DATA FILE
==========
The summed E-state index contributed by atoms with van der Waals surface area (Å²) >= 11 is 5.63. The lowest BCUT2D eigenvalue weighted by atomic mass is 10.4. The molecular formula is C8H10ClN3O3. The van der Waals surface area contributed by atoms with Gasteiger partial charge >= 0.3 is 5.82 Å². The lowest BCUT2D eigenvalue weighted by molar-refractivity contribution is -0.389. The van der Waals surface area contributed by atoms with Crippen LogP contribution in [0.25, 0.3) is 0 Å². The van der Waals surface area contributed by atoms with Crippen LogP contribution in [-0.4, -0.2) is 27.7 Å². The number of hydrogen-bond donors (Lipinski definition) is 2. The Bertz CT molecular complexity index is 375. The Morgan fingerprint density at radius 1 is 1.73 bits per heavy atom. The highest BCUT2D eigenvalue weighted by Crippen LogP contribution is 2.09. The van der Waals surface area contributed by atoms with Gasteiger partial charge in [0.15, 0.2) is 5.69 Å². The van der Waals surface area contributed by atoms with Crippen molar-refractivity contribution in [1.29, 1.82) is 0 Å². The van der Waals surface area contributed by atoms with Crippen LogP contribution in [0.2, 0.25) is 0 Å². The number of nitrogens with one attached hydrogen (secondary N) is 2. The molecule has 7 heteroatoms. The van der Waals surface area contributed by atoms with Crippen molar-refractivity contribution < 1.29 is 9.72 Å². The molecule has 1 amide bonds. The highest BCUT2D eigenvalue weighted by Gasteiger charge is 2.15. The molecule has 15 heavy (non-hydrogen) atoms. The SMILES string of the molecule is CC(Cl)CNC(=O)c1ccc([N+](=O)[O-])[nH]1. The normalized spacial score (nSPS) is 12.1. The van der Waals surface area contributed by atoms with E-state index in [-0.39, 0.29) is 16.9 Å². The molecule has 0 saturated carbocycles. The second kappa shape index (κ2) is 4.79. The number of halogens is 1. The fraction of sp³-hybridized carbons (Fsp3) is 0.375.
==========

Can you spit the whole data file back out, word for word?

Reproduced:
The summed E-state index contributed by atoms with van der Waals surface area (Å²) >= 11 is 5.63. The lowest BCUT2D eigenvalue weighted by atomic mass is 10.4. The molecular formula is C8H10ClN3O3. The van der Waals surface area contributed by atoms with Gasteiger partial charge >= 0.3 is 5.82 Å². The lowest BCUT2D eigenvalue weighted by molar-refractivity contribution is -0.389. The van der Waals surface area contributed by atoms with Crippen LogP contribution in [0.25, 0.3) is 0 Å². The van der Waals surface area contributed by atoms with Crippen LogP contribution in [-0.4, -0.2) is 27.7 Å². The number of hydrogen-bond donors (Lipinski definition) is 2. The Bertz CT molecular complexity index is 375. The Morgan fingerprint density at radius 1 is 1.73 bits per heavy atom. The highest BCUT2D eigenvalue weighted by Crippen LogP contribution is 2.09. The van der Waals surface area contributed by atoms with Gasteiger partial charge in [0.15, 0.2) is 5.69 Å². The van der Waals surface area contributed by atoms with Crippen molar-refractivity contribution in [1.29, 1.82) is 0 Å². The van der Waals surface area contributed by atoms with Crippen LogP contribution in [0.2, 0.25) is 0 Å². The number of nitrogens with one attached hydrogen (secondary N) is 2. The molecule has 7 heteroatoms. The van der Waals surface area contributed by atoms with Crippen molar-refractivity contribution < 1.29 is 9.72 Å². The molecule has 1 amide bonds. The highest BCUT2D eigenvalue weighted by Gasteiger charge is 2.15. The molecule has 15 heavy (non-hydrogen) atoms. The SMILES string of the molecule is CC(Cl)CNC(=O)c1ccc([N+](=O)[O-])[nH]1. The normalized spacial score (nSPS) is 12.1. The van der Waals surface area contributed by atoms with E-state index in [-0.39, 0.29) is 16.9 Å². The molecule has 0 saturated carbocycles. The second kappa shape index (κ2) is 4.79. The number of halogens is 1. The fraction of sp³-hybridized carbons (Fsp3) is 0.375.